Wo we see that all three of the popular modern versions, the nkjv, niv and nasb, all give a different rendering from each other. Only the nasb agrees with the KJB.

TITUS 2:13

The second verse is found in Titus 2:13 'Looking for that blessed hope, and the glorious appearing of THE GREAT GOD AND OUR SAVIOUR Jesus Christ;' Here the critics say the KJB rendering does not fully bring out the deity of Jesus Christ. I don't really understand what they are talking about, because when I read this passage, it clearly declares that Jesus Christ is the great God as well as our Saviour.

The nkjv, niv and nasb all join here in rendering this verse as 'the appearing of OUR great God and Savior Jesus Christ.' They apparently think this brings out his deity more clearly. However, it is necessary to point out two very important things in this verse.

Number one is that the Greek reads exactly as it stands in the KJB, and not as it is in the nkjv, niv and nasb. The Greek in all texts reads 'the great God and OUR Saviour.'

The second thing to point out is the difference in meaning. You see, when Christ appears again in glory, He is the God of everybody - every man, woman and child, believer or unbeliever - but He is OUR Saviour. He is the Saviour of only those who are true Christians, but He is the God and creator of all, and He will be the judge of those who have not believed on Him. So the KJB is actually more accurate here than the niv, nkjv and nasb. Other versions that read as does the KJB are the ASV, Webster's Bible, J.B. Phillips, Tyndale, Wycliffe's 1380, Cranmer's Bible 1539, Rheims 1582, Geneva Bible, Lamsa of 1933, the Spanish Reina Valera of 1909 , the Italian Diodati and the Third Millenium Bible.


The third and last verse that critics cite against the KJB is II Peter 1:1. Here we read 'To them that have obtained like precious faith with us through the righteousness of God and our Saviour Jesus Christ.' Again they say the verse, as it stands in the KJB, does not clearly show the deity of Jesus Christ. The nkjv, niv and nasb read: 'through the righteousness of OUR God and Savior, Jesus Christ.' First, it needs to be pointed out that there are Greek textual differences in this verse. One of the 'oldest and best' (this is a blatant lie) manuscripts called Siniaticus reads 'Lord' or kurios instead of God. But the nasb and niv didn't follow this, but rather the majority reading of God. Secondly, in the texts followed by the KJB, Beza's of 1589 and 1598, as well as Elzevirs, there is an additional 'our' found before Jesus Christ. Regardless of these textual differences, the verse in question can either serve as a proof text for Christ's deity or not depending on how you choose to read it.

The reading as it stands in the KJB 'God and our Saviour Jesus Christ' can easily be seen as stating that He is both God and our Saviour. Compare other verses with similar wording. In Isaiah 44:6, 24 we are told 'Thus saith the LORD the King of Israel, AND his redeemer the LORD of hosts: I am the first, and I am the last; and beside me there is no God...Thus saith the LORD, thy redeemer, AND he that formed thee from the womb, I am the LORD that maketh all things...' Even though there is the word 'and' in between the two nouns, we know there is only one person who is being referred to - God. The same thing is found in I Thes. 3:11 'Now God himself AND our Father, and our Lord Jesus Christ direct our way unto you.'; Galatians 1:4 'according to the will of God AND our Father.' The 'and' is not implying another person, but is bringing out another aspect of the same one. He is both God and our Father. So too, in II Peter the 'God and our Saviour Jesus Christ' can be seen as showing another aspect of the same divine Person, just as II Peter 1:11 'kingdom of our Lord AND Saviour Jesus Christ.'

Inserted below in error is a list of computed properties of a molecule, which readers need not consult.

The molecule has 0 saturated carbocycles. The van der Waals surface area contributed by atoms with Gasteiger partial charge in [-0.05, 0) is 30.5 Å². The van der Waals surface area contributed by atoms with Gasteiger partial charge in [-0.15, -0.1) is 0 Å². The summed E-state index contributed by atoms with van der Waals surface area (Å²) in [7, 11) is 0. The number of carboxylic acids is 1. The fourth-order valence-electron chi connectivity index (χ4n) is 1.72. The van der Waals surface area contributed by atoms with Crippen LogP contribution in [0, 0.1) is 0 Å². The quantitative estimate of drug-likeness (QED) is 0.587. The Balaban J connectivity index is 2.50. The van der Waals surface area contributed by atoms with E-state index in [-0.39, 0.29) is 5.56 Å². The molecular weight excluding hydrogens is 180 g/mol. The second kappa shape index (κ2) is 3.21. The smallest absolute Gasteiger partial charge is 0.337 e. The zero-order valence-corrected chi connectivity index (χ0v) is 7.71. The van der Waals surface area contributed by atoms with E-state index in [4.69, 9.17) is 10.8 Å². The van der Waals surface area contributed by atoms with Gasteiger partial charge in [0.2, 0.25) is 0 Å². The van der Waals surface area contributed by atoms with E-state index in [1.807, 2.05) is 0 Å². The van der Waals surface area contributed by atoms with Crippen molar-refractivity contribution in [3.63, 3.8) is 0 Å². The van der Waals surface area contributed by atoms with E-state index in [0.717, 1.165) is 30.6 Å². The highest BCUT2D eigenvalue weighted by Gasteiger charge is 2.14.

Even the reading of the nkjv, niv and nasb could be looked upon as describing two distinct persons; it all depends on how one reads it. 'Righteousness of our God and Savior Jesus Christ', can be compared to statements like 'our Mom and Dad won't let us go to the party' or 'our boss and manager will be at the meeting'. In Scripture we have 'ye are our glory and joy' I Thes. 2:20, and Acts 15:25 'our beloved Barnabas and Paul'. You see, if you wish to see a declaration of Christ's deity in this verse, it is there. Likewise, it can be explained away by those who do not wish to see it in either rendering. So the KJB is in no way inferior to the other versions. Other Bible versions that read just like the KJB in II Peter 1:1 are the Italian Diodati, written before the KJB of 16ll, Webster's 1833 Bible translation, the 21st Century KJB and the Third Millenium Bible.

I hope this has been of some help to those who believe that we have all of God's inspired, pure words as found in the King James Bible.